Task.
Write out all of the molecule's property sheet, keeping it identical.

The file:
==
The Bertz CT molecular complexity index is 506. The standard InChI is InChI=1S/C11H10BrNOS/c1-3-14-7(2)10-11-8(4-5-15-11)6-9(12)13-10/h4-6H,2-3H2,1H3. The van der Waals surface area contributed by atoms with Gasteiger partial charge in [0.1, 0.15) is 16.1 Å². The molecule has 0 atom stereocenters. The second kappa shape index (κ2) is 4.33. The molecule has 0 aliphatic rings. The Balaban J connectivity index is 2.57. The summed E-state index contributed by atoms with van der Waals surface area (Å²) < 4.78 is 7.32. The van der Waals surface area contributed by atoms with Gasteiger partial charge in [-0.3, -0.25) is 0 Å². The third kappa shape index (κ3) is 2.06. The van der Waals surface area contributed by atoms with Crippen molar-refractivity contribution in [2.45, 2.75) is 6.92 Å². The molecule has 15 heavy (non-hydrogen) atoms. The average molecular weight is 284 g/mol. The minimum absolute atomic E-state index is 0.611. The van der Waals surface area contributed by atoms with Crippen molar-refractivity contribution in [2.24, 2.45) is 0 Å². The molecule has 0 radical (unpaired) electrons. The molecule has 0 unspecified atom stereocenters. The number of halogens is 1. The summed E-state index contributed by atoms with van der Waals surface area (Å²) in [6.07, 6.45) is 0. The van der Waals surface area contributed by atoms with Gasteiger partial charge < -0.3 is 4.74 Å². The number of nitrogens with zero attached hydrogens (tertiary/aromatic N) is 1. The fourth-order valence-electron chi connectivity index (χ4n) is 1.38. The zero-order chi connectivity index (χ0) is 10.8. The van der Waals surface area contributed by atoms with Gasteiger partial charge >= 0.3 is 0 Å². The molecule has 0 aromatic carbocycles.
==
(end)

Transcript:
The Bertz CT molecular complexity index is 506. The standard InChI is InChI=1S/C11H10BrNOS/c1-3-14-7(2)10-11-8(4-5-15-11)6-9(12)13-10/h4-6H,2-3H2,1H3. The van der Waals surface area contributed by atoms with Gasteiger partial charge in [0.1, 0.15) is 16.1 Å². The molecule has 0 atom stereocenters. The second kappa shape index (κ2) is 4.33. The molecule has 0 aliphatic rings. The Balaban J connectivity index is 2.57. The summed E-state index contributed by atoms with van der Waals surface area (Å²) < 4.78 is 7.32. The van der Waals surface area contributed by atoms with Gasteiger partial charge in [-0.3, -0.25) is 0 Å². The third kappa shape index (κ3) is 2.06. The van der Waals surface area contributed by atoms with Crippen molar-refractivity contribution in [2.45, 2.75) is 6.92 Å². The molecule has 15 heavy (non-hydrogen) atoms. The average molecular weight is 284 g/mol. The minimum absolute atomic E-state index is 0.611. The van der Waals surface area contributed by atoms with Crippen molar-refractivity contribution in [2.24, 2.45) is 0 Å². The molecule has 0 radical (unpaired) electrons. The molecule has 0 unspecified atom stereocenters. The number of halogens is 1. The summed E-state index contributed by atoms with van der Waals surface area (Å²) in [6.07, 6.45) is 0. The van der Waals surface area contributed by atoms with Gasteiger partial charge < -0.3 is 4.74 Å². The number of nitrogens with zero attached hydrogens (tertiary/aromatic N) is 1. The fourth-order valence-electron chi connectivity index (χ4n) is 1.38. The zero-order chi connectivity index (χ0) is 10.8. The van der Waals surface area contributed by atoms with Gasteiger partial charge >= 0.3 is 0 Å². The molecule has 0 aromatic carbocycles.